Vermont Launching Vivitrol Pilot Program For Departing Inmates

Vermont Launching Vivitrol Pilot Program For Departing Inmates

By McCarton Ackerman 01/26/16

Vivitrol is seen by some treatment professionals as a better option than methadone or Suboxone.

Image: 
Gov. Peter Shumlin
Shutterstock

Vermont is gearing up to launch a pilot program this month that will offer opioid addiction treatment Vivitrol to departing inmates at a correctional facility.

The pilot program at the Marble Valley Correctional Center in Rutland is being funded as part of a three-year, $3 million grant from the Substance Abuse and Mental Health Services Administration (SAMHSA). If the program proves to be a success, Vermont will then expand it to all seven of the state’s prisons, which could help as many as 350 inmates.

Vivitrol is an injection that stops cravings by blocking opioid receptors in the body to prevent users from getting high. It’s viewed by many health professionals as a more attractive option to treating opioid addiction than methadone or Suboxone because there isn’t a black market for it and there are no addictive components.

"I actually tried ... to get high because I was having a hard time and the shot stopped it,” said Vermont resident Sean Lyman, who has spent time in jail due to his heroin addiction. "At the time, I was very angry that I didn't get high. But the next day, I was so thankful ... and I haven't even thought about sticking a needle in my arm since then."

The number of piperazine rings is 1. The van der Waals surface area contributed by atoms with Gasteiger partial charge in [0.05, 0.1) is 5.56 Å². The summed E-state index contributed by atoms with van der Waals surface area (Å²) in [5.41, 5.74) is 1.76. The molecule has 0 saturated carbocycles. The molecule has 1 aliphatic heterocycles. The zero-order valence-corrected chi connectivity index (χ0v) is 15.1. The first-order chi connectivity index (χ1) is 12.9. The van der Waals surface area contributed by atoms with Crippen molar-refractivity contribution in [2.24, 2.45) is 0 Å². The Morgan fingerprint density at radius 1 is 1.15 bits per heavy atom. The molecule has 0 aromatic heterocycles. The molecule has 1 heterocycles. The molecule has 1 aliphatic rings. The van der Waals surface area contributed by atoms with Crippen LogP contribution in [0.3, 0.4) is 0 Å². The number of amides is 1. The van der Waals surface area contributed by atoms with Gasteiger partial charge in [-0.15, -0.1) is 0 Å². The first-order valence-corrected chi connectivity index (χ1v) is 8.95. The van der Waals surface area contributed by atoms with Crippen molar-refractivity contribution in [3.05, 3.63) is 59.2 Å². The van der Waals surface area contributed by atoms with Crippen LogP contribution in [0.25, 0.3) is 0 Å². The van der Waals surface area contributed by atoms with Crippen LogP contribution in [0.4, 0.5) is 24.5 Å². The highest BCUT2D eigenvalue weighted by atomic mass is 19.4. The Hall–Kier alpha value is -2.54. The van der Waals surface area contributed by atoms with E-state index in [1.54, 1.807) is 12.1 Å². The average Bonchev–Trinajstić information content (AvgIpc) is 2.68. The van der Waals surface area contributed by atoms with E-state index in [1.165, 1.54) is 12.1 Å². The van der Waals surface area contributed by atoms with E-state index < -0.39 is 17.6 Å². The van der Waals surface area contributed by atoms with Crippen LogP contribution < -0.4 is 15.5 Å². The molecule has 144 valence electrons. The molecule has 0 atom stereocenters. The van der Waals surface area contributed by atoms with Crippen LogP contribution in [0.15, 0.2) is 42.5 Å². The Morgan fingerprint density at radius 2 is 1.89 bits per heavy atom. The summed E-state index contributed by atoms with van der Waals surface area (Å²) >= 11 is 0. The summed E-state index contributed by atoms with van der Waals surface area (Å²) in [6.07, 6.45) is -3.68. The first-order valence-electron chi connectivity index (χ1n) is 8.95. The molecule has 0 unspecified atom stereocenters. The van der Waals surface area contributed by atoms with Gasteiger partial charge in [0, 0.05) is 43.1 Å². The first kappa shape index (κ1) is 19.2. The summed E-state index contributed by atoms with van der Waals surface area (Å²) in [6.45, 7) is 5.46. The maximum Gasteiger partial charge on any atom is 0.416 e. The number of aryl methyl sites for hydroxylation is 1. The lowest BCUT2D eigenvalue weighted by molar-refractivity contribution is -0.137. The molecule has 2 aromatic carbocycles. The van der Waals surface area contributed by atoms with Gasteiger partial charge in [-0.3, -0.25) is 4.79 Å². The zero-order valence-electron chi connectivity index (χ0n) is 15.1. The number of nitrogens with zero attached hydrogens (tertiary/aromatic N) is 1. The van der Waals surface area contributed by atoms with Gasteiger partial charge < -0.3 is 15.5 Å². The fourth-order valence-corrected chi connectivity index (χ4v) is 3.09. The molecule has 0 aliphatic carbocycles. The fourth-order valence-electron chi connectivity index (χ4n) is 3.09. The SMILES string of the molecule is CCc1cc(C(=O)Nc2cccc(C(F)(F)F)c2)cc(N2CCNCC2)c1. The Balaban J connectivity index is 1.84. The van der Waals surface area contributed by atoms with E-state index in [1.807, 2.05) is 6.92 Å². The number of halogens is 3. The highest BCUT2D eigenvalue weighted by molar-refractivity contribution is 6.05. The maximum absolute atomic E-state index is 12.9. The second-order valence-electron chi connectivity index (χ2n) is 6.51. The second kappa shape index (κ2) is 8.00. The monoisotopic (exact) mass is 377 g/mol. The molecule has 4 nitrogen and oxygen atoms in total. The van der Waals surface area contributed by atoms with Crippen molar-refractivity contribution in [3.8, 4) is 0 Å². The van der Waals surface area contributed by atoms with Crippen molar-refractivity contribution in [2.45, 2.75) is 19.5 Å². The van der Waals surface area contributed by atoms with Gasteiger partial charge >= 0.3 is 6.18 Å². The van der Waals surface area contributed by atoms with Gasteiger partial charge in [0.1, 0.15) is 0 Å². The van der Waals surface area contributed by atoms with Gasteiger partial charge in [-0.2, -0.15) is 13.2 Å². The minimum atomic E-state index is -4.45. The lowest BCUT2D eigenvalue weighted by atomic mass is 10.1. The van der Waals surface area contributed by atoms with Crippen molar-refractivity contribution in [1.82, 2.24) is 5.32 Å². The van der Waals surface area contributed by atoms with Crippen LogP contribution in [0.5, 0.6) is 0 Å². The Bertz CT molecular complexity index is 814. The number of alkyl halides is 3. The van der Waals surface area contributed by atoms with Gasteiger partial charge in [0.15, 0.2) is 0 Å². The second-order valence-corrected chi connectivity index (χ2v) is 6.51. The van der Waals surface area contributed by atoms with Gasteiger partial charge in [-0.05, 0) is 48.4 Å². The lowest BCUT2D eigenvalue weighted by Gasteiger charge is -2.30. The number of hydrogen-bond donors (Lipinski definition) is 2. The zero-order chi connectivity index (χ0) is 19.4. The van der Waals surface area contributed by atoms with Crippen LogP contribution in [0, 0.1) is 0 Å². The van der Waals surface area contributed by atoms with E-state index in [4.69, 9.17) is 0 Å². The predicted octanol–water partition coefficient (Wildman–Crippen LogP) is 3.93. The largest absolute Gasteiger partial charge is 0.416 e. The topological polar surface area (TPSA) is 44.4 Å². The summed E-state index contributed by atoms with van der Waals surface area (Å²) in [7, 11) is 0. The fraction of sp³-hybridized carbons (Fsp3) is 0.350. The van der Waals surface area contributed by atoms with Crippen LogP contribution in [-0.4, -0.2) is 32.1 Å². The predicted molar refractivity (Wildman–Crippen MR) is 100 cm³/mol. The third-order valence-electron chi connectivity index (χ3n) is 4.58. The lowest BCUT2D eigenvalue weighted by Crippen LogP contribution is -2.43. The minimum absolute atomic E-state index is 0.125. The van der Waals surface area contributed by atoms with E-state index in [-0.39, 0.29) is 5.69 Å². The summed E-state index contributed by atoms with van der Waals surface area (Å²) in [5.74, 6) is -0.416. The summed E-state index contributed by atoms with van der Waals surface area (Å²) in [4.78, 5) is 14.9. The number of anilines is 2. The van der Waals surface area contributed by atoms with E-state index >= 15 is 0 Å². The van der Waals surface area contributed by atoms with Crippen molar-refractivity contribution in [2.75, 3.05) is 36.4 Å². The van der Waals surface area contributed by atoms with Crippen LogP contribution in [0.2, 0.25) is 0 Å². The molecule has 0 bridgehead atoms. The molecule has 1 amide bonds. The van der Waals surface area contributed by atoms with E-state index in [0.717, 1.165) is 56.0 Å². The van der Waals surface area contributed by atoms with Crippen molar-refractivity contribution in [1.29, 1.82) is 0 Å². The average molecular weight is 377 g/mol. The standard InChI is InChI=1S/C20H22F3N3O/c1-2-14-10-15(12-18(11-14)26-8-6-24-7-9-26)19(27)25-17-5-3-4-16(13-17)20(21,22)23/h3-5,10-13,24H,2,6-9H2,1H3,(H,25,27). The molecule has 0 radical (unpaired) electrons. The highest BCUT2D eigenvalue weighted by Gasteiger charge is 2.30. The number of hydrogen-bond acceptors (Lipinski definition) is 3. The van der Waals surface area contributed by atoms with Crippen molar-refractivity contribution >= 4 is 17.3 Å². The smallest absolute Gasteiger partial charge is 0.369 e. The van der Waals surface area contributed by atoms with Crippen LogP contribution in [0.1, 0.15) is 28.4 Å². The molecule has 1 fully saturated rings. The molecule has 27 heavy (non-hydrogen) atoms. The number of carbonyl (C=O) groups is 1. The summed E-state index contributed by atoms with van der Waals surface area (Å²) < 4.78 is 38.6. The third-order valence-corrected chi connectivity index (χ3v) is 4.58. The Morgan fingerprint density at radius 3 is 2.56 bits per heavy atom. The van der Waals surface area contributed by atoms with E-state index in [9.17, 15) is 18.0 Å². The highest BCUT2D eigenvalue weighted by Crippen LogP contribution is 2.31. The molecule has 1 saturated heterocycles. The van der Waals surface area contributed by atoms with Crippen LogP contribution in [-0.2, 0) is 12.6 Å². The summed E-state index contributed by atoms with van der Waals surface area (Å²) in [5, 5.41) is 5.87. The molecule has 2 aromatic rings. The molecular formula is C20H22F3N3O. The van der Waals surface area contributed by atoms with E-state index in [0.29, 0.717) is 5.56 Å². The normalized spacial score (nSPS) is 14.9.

More than 100 jails and prisons across the country give Vivitrol to departing inmates. Although each injection can cost up to $1,000, patients are typically able to have most or all of the costs for it covered by Medicaid or health insurance.

Vermont has been focusing on combating its ongoing opiate addiction problem ever since Gov. Peter Shumlin devoted his entire State of the State speech in January 2014 to addressing the issue. He outlined several initiatives including giving $200,000 to allow treatment centers to increase staff and reduce waiting lists, and giving $760,000 in 2015 to allow courts to help assess which drug offenders would benefit from treatment over prison. Shumlin also pointed out that a week of treatment at a state-financed facility costs $123, compared  to $1,120 per week to incarcerate them.

From 2000 to 2012, Vermont experienced a staggering 770% increase of people in treatment for opioid addictions. It also led to a jump in drug-fueled crimes, with nearly 80% of inmates in the state being held on drug-related charges.

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McCarton Ackerman is a freelance writer and editor living in Portland, Oregon. He has been a contributor for The Fix since October 2011, writing on a wide range of topics ranging from medical marijuana in Colorado to the world's sexiest drug smugglers. Follow him on Linkedin and Twitter.

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